I always fascinated by the food obsession of the overseas Vietnamese. Every household ‘s refrigerator was choked full of new and old food. I took the liberty of cleaning out my Second sister’s, since  all her spare time after work is reserved for baby- sitting her two grand sons. The freezers are also full to the brim. My theory is that the experience of being on the escaping boat from Communist Vietnam in 1975 without food and water was so horrific that they will make sure that they always have plenty of food. They would all think that I am a stingy person if they came to visit. My empty fridge!  I just hate leftovers and being a cook I know exactly how much any body can eat in one sitting.  

As soon as we drove, off my sisters started munching on snacks even though we would make regular stops for rest and lunch in North Carolina; I learned a bit about local history and natural history at these stops from the information desk at the Rest Area while my companions enjoyed the prepared rice loaves, eaten with roasted crushed sesame seeds and a variety of Vietnamese cold meat like fluffy meat (ruoc), pork roll (gio lua) and cinnamon roasted pork roll (cha que).

By 6 o’clock my Third sister took over the driving. She is a competent driver  and I learned that she used to do long distance drive in Calgary, where she usually lives.

We arrived at Gainesville, Florida just before midnight. My brother and his family waited up for us with a full table.

My Third brother is married to a Hue Lady, whose family is devoted Catholics.  My nieces Tina and Tini were both born in VN and grew up in the US. Tina is a graduated dentist and an accomplished pianist. She represented the triumph of my brother’s determination to win the battle when she suffered from polio. And she did.  Tini is graduating in Pharmacy this year. This will be her second degree, she decided to change her career from Business Communication. My nieces were busy frying up spring rolls for us at midnight!  I really enjoyed the dried smoked bamboo shoot with belly pork.   This is one of the 4 traditional wet dishes for any banquet. We would make the other 3: braised chicken with shiitake mushrooms, thang (rice vermicelli soup with 4 treasures) and asparagus and crab meat soup for our family reunion banquet.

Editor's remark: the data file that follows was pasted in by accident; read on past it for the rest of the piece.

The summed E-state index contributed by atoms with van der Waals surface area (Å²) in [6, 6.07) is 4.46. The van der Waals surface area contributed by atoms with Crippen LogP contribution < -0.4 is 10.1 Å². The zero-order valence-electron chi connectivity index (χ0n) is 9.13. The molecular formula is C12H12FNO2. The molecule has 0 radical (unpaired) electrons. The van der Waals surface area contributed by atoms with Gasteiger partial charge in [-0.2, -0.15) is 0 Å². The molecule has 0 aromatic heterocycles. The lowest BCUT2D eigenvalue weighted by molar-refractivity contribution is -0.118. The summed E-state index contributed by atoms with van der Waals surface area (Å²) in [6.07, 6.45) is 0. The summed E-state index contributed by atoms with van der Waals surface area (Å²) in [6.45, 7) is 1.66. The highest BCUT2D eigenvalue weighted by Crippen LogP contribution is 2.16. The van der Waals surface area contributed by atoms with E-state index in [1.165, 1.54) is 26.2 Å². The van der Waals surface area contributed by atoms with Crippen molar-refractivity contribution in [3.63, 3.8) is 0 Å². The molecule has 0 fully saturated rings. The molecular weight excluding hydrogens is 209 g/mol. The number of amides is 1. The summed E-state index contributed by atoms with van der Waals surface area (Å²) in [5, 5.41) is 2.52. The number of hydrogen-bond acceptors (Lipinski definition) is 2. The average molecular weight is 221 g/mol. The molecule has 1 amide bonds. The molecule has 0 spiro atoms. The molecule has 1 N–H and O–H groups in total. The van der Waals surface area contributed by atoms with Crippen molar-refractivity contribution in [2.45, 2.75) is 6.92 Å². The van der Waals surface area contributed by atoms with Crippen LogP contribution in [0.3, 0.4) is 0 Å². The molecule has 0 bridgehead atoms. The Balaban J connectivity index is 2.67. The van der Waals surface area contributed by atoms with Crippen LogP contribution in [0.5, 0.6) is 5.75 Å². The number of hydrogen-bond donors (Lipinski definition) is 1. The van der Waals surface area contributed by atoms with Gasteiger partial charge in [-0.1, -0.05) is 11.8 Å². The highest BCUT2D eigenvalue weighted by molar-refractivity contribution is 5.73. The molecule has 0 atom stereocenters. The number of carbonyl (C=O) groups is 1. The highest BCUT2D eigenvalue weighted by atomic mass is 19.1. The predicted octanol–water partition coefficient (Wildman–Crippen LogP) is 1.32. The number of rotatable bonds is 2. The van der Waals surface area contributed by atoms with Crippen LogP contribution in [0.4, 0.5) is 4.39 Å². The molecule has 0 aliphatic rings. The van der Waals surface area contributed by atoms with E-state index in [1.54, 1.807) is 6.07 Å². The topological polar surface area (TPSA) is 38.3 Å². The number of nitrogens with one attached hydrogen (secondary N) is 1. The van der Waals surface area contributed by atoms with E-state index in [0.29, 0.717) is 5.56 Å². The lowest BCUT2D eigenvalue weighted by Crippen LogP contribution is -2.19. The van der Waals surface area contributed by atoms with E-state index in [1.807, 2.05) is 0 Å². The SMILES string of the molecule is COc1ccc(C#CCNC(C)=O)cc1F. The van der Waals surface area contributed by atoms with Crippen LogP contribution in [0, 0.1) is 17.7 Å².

My brother proudly presented his latest acquisition a Tibetan Shih Tzu dog. She is a cute little thing who charmed me completely as we were introduced. ”Fluffy” being charming

The next morning we launched into preparation for American Thanksgiving to welcomed my 4th sister and her husband who came from Montreal via Jacksonville. I was given a 9kg turkey to deal with. I boned the turkey and stuffed it with a mixture of cooked sticky rice, red date, lotus seeds, shiitake mushroom and black fungus.  It was a very awkward job handling a giant turkey on a small working space, however, with my brother’s surgery skill, we managed to get the turkey back in one piece. It was then baked and glazed with honey and soy. It turned out OK except we slightly singed the top of the poor bird.  I also made Japanese style braised daikon & shiitake mushroom and stuffed tofu with tomato sauce for the vegetarians.  Even with 11 of us we only managed to eat 1/10 of the turkey. The rest was to be recycled into three different dishes. I used the filling to make two big Hanoi style omelettes, the white meat and the bones for bread rolls and rice vermicelli soup.
Our old friend Tuan, a classical guitarist entertained us with his music, food preparation to the live music was very pleasant and meditative.

 One can see my brother’s surgery skill on my turkey. But I was a bit mean on the filling and it looked a bit flat!

For the braised daikon dish, I used coconut juice instead of dashi.  To be completely vegetarian, I also used palm sugar for the caramelising flavour. This dish when cooked to the perfection is a heavenly beautiful dish and I was lucky I made a perfect daikon that night.

The filling for the tofu is steamed mung bean, mashed tofu, vermicelli, mushroom and black fungus seasoned with bean sauce. The tofu cubes had to be pre-fried.

My Fourth sister and her husband walked in just as we were ready to sit down.